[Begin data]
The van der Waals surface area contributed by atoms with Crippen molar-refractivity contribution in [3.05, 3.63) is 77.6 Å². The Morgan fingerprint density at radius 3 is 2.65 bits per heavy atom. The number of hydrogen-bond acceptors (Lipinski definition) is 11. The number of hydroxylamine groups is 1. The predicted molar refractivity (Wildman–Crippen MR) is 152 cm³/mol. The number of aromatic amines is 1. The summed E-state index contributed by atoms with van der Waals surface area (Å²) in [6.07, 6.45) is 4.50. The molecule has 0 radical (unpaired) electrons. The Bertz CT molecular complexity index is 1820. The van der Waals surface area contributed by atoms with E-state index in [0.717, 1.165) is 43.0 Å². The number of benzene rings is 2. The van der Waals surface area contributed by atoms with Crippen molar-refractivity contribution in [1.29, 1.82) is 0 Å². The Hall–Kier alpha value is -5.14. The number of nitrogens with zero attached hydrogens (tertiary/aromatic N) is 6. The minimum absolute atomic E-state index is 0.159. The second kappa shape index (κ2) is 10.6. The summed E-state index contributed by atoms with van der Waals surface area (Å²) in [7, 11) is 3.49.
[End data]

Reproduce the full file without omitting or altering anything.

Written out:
The van der Waals surface area contributed by atoms with Crippen molar-refractivity contribution in [3.05, 3.63) is 77.6 Å². The Morgan fingerprint density at radius 3 is 2.65 bits per heavy atom. The number of hydrogen-bond acceptors (Lipinski definition) is 11. The number of hydroxylamine groups is 1. The predicted molar refractivity (Wildman–Crippen MR) is 152 cm³/mol. The number of aromatic amines is 1. The summed E-state index contributed by atoms with van der Waals surface area (Å²) in [6.07, 6.45) is 4.50. The molecule has 0 radical (unpaired) electrons. The Bertz CT molecular complexity index is 1820. The van der Waals surface area contributed by atoms with E-state index in [0.717, 1.165) is 43.0 Å². The number of benzene rings is 2. The van der Waals surface area contributed by atoms with Crippen molar-refractivity contribution in [1.29, 1.82) is 0 Å². The Hall–Kier alpha value is -5.14. The number of nitrogens with zero attached hydrogens (tertiary/aromatic N) is 6. The minimum absolute atomic E-state index is 0.159. The second kappa shape index (κ2) is 10.6. The summed E-state index contributed by atoms with van der Waals surface area (Å²) in [7, 11) is 3.49.